“There can be no keener revelation of a society’s soul than the way in which it treats its children.” — Nelson Mandela
Child protection agencies confirm about 2.5 million cases of child abuse or neglect each year. Social workers intervene to help parents develop better habits and parenting skills in the hope of creating a safe, nurturing environment for their children. Although most child service workers and researchers agree that remaining with their biological parents during this time is usually best for a child’s development, some environments are too damaging, and the children need to be removed. Less than a third of children removed from their biological parents are able to stay with a family member, leaving the rest to institutional care or non-relatives — foster families. With roughly 270,000 to 300,000 children entering the foster care system every year, it is difficult to overstate children’s need for hospitable homes.
Some analysts anticipate this need will grow further as the opioid crisis continues. Over 60,000 Americans died overdosing on drugs in 2016, about 40,000 of whom used opioids, a 21 percent increase over 2015 and constituting the deadliest drug crisis in American history. The number of babies born addicted to opioids has quadrupled over the past 15 years. At the end of fiscal year 2016, the foster care system had custody of 437,500 children, an increase for the fourth straight year. Parental drug abuse was a more significant contributor to the spike of children in the foster care system than any other factor.
While much work is being done to tackle the drug epidemic itself, hundreds of thousands of children still need immediate attention. Because they cannot find stability and care at home, they need to receive them elsewhere. These are not just pleasant things for children to have — they are crucial for children’s development and long-term wellbeing.
Children need support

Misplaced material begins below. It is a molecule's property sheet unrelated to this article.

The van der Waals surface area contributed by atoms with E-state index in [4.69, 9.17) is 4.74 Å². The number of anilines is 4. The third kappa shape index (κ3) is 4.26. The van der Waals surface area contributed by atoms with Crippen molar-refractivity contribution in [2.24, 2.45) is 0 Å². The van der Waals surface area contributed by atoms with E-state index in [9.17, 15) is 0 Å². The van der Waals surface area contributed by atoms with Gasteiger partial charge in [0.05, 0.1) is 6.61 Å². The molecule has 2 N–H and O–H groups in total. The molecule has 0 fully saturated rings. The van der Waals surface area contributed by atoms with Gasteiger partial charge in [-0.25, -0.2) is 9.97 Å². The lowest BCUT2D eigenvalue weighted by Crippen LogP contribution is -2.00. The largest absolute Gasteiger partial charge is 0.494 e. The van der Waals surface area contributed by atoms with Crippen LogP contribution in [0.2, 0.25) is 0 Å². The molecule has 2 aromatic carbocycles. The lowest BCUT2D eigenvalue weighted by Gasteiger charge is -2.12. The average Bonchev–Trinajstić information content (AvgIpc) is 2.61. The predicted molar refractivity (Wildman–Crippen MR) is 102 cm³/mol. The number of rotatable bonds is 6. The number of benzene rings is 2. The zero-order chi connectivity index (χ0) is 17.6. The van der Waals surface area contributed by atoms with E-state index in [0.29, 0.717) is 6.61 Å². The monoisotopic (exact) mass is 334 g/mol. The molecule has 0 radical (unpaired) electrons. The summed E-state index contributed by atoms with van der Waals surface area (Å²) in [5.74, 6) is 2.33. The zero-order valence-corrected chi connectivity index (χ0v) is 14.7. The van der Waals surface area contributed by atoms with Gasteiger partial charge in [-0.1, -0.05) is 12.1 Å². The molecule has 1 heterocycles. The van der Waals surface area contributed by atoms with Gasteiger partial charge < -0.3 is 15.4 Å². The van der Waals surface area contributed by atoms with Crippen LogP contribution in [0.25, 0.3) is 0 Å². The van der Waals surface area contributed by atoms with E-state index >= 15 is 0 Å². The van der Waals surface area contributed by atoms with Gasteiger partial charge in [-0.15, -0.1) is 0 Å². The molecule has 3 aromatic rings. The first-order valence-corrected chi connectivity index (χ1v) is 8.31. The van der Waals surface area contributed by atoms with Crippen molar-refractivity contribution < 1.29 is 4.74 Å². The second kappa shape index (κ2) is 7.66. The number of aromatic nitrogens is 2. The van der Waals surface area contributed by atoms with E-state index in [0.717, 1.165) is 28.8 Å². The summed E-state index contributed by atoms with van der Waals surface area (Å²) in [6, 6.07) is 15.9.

Without intervention, children in the foster system face a bleak future. Nearly half of foster kids will never graduate from high school. After aging out of the system, two out of every three foster kids will be homeless, go to jail, or die within one year. Some estimates suggest four out of five inmates in the prison population spent time in the foster care system. Keith Howard, state director of Arrow Child and Family Ministries in the Texas Panhandle, emphasizes that these numbers reveal how we are failing foster kids: “When we never engage that child and break the cycle, we in turn empower that cycle.”
Foster children who do succeed echo Howard’s comments, pointing to strong social support systems as crucial to their journey. For Shawn Flores, who aged out of the Texas foster care system and is now attending a local college, having someone to depend on — “having that knowledge that someone is there that loves them and cares about them, that stabilizing force of knowing there’s someone who cares and is going to be there” — made a world of difference.
Engaging children of volatile home circumstances can quite literally change their lives. It doesn’t require a hero to provide the love and support these kids need. They, like the rest of us, need love and compassion. They need someone to “be there” when their families cannot.
The National Fatherhood Initiative identifies three simple traits children need from their parents or caregivers. They must be involved, giving time and energy to the child; responsible, being a good role model and keeping the child safe from physical and emotional danger; and committed, being reliable and keeping promises to the child and the child’s family.
Involvement can vary depending on a child’s situation. Some have loving, hardworking parents but need a mentor to walk alongside them as they grow. Family friends or extended family members can sometimes fill this role. Many other children are benefiting from formal mentoring programs, which are growing across the United States. Mentoring relationships are proving to improve at-risk children’s self-esteem and habits. Kids with mentors or role models do better in school, are more likely to graduate, and are less likely to get involved with dangerous substances and delinquent behavior.